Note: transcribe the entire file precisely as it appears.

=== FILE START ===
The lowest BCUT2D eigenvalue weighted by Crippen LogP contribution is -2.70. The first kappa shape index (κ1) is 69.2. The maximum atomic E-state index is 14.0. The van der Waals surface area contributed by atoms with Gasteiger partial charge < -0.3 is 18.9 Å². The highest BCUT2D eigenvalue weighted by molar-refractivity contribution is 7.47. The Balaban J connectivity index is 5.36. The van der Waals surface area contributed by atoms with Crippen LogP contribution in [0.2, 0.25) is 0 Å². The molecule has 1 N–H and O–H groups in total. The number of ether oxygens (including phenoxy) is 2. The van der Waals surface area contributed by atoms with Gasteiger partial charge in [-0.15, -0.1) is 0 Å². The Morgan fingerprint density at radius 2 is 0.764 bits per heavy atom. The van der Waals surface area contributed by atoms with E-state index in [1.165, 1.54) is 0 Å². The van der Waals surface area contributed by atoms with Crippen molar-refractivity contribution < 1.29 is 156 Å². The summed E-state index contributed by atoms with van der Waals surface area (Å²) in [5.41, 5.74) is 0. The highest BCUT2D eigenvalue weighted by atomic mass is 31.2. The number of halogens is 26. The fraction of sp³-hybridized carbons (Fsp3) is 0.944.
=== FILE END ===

The lowest BCUT2D eigenvalue weighted by Crippen LogP contribution is -2.70. The first kappa shape index (κ1) is 69.2. The maximum atomic E-state index is 14.0. The van der Waals surface area contributed by atoms with Gasteiger partial charge < -0.3 is 18.9 Å². The highest BCUT2D eigenvalue weighted by molar-refractivity contribution is 7.47. The Balaban J connectivity index is 5.36. The van der Waals surface area contributed by atoms with Crippen LogP contribution in [0.2, 0.25) is 0 Å². The molecule has 1 N–H and O–H groups in total. The number of ether oxygens (including phenoxy) is 2. The van der Waals surface area contributed by atoms with Gasteiger partial charge in [-0.15, -0.1) is 0 Å². The Morgan fingerprint density at radius 2 is 0.764 bits per heavy atom. The van der Waals surface area contributed by atoms with E-state index in [1.165, 1.54) is 0 Å². The van der Waals surface area contributed by atoms with Crippen molar-refractivity contribution < 1.29 is 156 Å². The summed E-state index contributed by atoms with van der Waals surface area (Å²) in [5.41, 5.74) is 0. The highest BCUT2D eigenvalue weighted by atomic mass is 31.2. The number of halogens is 26. The fraction of sp³-hybridized carbons (Fsp3) is 0.944.